Almost every science teacher in America can see the news: Atmospheric levels of carbon dioxide appear to be at their highest levels in 650,000 years. Information like this inevitably comes drifting into class and assembly, the faculty room. We can see the truth like clots of misty London rains floating through the soccer field lights, and press on. Football, I mean. Half the coral reefs in the world have died, and 80 percent of the forests — with no end in sight. Plant and animal species (land and marine) are going extinct at record levels. Meanwhile, human population soars toward earth’s carrying capacity. Have you seen a population projection lately? What are teachers supposed to do with this?
“Love not such nights as these. The wrathful skies,” The Earl of Kent warns King Lear (Act 3 Scene 2).
… Such sheets of fire, such bursts of horrid thunder, Such groans of roaring wind and rain, I never
Remember to have heard.
Sea levels are rising. Icebergs the size of states are breaking off in Antarctica. Hurricane Irma last week was a storm bigger than any I’d ever heard of in my years of seamanship studies.
I am a man
[Read: “Don’t blame me.”]
More sinn’d against than sinning.
[Read: “I’m not in control of the situation!”]
No one is in control.
“As flies to wanton boys are we to the gods.
They kill us for their sport.”
Or so says Lear (Act 4 Scene 1), helpless against both unquenchable human greed and the will of God and nature.
There are 168,978 people who are refugees, asylum seekers or stateless people here in England.
Worldwide, 65+ million people (and growing fast) have left their homes with no prospect of ever returning. The UN projects that this will grow to 500 million by the time my daughter is my age. What will become of their traditions, their dialects, their schools, their stories, and their teachings? Will more of their sacred sites be bombed? Will any be spared?
And now the play launches: “King Lear” is dividing up his estate between two daughters. It’s more than he can handle at his age. He’s assumed his family is his ultimate security, and they almost immediately betray him.
In Lear, everyone is either in disguise so they might be trusted, or in disguise because they cannot be trusted. Trust is a royal myth. Today, at the highest levels in governments, ancient bonds and native traditions that sustained us for millennia are ignored as archaic if not scorned. Lear (Act 2 Scene 4) recalls the ancient values:
Thou better know’st
The offices of nature, bond of childhood,
Effects of courtesy, dues of gratitude
But the people in Lear do not know’st childhood bonds and gratitude at all! Likewise, in our history books, completely re-written by each national state, the ancient wisdom is basically a footnote to expansion and greed; the old, tribal ways are a source of national embarrassment. Gloucester says,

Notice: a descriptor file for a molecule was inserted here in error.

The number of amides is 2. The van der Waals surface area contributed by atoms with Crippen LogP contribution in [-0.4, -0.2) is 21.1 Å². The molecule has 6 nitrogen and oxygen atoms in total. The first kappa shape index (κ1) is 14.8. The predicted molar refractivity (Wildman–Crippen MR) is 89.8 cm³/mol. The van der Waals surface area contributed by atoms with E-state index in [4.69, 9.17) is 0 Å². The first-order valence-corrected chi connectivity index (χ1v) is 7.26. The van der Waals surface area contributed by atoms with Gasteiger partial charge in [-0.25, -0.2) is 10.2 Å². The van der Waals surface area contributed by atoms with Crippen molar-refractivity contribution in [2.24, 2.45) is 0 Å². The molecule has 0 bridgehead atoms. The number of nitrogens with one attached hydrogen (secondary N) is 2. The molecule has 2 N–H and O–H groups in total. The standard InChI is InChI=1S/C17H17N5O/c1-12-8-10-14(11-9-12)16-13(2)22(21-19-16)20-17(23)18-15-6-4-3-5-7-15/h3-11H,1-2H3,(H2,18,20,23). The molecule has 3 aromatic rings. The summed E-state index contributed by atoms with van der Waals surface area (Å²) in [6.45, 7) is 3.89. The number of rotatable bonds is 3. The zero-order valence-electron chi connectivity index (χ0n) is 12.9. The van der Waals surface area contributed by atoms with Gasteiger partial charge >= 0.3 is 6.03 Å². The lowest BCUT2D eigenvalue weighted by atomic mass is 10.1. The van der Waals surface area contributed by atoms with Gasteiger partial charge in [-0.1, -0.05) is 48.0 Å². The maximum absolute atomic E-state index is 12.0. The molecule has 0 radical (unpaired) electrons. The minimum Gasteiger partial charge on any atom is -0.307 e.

So distribution should undo excess,
And each man may have enough (Act 4 Scene 1)
But there is no distribution like that happening at all in Lear, I don’t even know why Shakespeare says it, nor is it what we are reading about back home today. The prospect of home ownership is dying or dead for many “average” people in America. Cultures and languages (and dialects) are being lost at record levels as people move to cities at record levels and have/have not income gaps are growing fast.
In education, the smart money’s in giant schools that standardize their lessons for corporate sponsorships. Students have become “cost units.” This can’t be the “distribution” Shakespeare has in mind.
Flash: I heard about a curriculum for teaching “play” that just came out: “Experts” believe they must explain to children how to do it, like reintroducing an animal to the wild. “We’ll set thee to school to an ant to teach thee there’s no laboring i’ th’ winter,” explains the Fool to Lear (Act 2 Scene 4).
Will our children learn to manage the out of doors, the seasons? Is play an artificial thing now, just another construct we cram like conjugating verbs? Oh, inscrutable play!
A 2016 survey by the American College Health Association of undergraduate students at over 50 colleges and universities found that some 60 percent had experienced an episode of debilitating anxiety.
Suicide is on the rise around the world, especially among youths. Wade Davis (“The Wayfinders”) describes “this thin veil of atmosphere that allows life to exist on earth” in rich detail.
The leader of the free world is playing golf.
Maybe golf’s not a bad option. The national and international political will to address any of these world-shaking findings, facts, opinions is not there. School leaders and teachers are “holding our peace”. The will is not there.
All this is just information streaming into our schools almost every day with barely a filter. We don’t write it, we just receive it. I know we can neither ignore it nor control it.
What is the role of educational leadership in an arena of betrayal and hopelessness? I know cynicism has been shown to be a neuro-degenerative. King Lear is raving on stage, about to die, crazy of heartbreak. The role of educational leadership is optimism.